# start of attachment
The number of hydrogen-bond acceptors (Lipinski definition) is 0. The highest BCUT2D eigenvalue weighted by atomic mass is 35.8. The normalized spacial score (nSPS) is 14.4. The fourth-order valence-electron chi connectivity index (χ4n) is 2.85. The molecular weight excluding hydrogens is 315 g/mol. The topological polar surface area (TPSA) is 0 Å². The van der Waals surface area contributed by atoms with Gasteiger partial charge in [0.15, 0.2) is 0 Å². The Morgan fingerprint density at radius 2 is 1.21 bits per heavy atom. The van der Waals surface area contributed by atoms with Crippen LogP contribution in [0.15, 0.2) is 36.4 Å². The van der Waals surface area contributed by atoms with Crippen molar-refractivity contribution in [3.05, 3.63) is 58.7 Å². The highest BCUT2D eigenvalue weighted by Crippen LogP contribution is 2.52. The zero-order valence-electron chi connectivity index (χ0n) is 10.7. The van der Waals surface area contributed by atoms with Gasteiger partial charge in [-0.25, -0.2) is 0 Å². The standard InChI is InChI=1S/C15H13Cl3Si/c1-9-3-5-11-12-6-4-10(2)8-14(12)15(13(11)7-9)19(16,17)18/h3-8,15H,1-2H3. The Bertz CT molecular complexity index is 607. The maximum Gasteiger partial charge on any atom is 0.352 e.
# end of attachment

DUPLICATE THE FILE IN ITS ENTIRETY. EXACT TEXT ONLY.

The number of hydrogen-bond acceptors (Lipinski definition) is 0. The highest BCUT2D eigenvalue weighted by atomic mass is 35.8. The normalized spacial score (nSPS) is 14.4. The fourth-order valence-electron chi connectivity index (χ4n) is 2.85. The molecular weight excluding hydrogens is 315 g/mol. The topological polar surface area (TPSA) is 0 Å². The van der Waals surface area contributed by atoms with Gasteiger partial charge in [0.15, 0.2) is 0 Å². The Morgan fingerprint density at radius 2 is 1.21 bits per heavy atom. The van der Waals surface area contributed by atoms with Crippen LogP contribution in [0.15, 0.2) is 36.4 Å². The van der Waals surface area contributed by atoms with Crippen molar-refractivity contribution in [3.05, 3.63) is 58.7 Å². The highest BCUT2D eigenvalue weighted by Crippen LogP contribution is 2.52. The zero-order valence-electron chi connectivity index (χ0n) is 10.7. The van der Waals surface area contributed by atoms with Gasteiger partial charge in [-0.25, -0.2) is 0 Å². The standard InChI is InChI=1S/C15H13Cl3Si/c1-9-3-5-11-12-6-4-10(2)8-14(12)15(13(11)7-9)19(16,17)18/h3-8,15H,1-2H3. The Bertz CT molecular complexity index is 607. The maximum Gasteiger partial charge on any atom is 0.352 e.